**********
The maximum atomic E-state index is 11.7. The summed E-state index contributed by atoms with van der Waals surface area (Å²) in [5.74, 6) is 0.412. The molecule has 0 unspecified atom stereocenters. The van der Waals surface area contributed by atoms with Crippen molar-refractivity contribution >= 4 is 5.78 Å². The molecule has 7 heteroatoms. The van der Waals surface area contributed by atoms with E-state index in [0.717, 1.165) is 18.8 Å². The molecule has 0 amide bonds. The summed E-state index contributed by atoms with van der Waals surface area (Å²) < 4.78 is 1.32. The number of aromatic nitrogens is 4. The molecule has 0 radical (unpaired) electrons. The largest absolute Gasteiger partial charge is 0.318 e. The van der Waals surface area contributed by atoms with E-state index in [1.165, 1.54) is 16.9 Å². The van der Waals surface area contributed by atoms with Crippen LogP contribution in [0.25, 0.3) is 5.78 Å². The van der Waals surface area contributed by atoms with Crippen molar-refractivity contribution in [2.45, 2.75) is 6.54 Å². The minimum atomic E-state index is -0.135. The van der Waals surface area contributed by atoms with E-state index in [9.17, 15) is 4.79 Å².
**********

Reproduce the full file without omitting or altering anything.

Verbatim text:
The maximum atomic E-state index is 11.7. The summed E-state index contributed by atoms with van der Waals surface area (Å²) in [5.74, 6) is 0.412. The molecule has 0 unspecified atom stereocenters. The van der Waals surface area contributed by atoms with Crippen molar-refractivity contribution >= 4 is 5.78 Å². The molecule has 7 heteroatoms. The van der Waals surface area contributed by atoms with E-state index in [0.717, 1.165) is 18.8 Å². The molecule has 0 amide bonds. The summed E-state index contributed by atoms with van der Waals surface area (Å²) < 4.78 is 1.32. The number of aromatic nitrogens is 4. The molecule has 0 radical (unpaired) electrons. The largest absolute Gasteiger partial charge is 0.318 e. The van der Waals surface area contributed by atoms with E-state index in [1.165, 1.54) is 16.9 Å². The van der Waals surface area contributed by atoms with Crippen LogP contribution in [0.25, 0.3) is 5.78 Å². The van der Waals surface area contributed by atoms with Crippen molar-refractivity contribution in [2.45, 2.75) is 6.54 Å². The minimum atomic E-state index is -0.135. The van der Waals surface area contributed by atoms with E-state index in [9.17, 15) is 4.79 Å².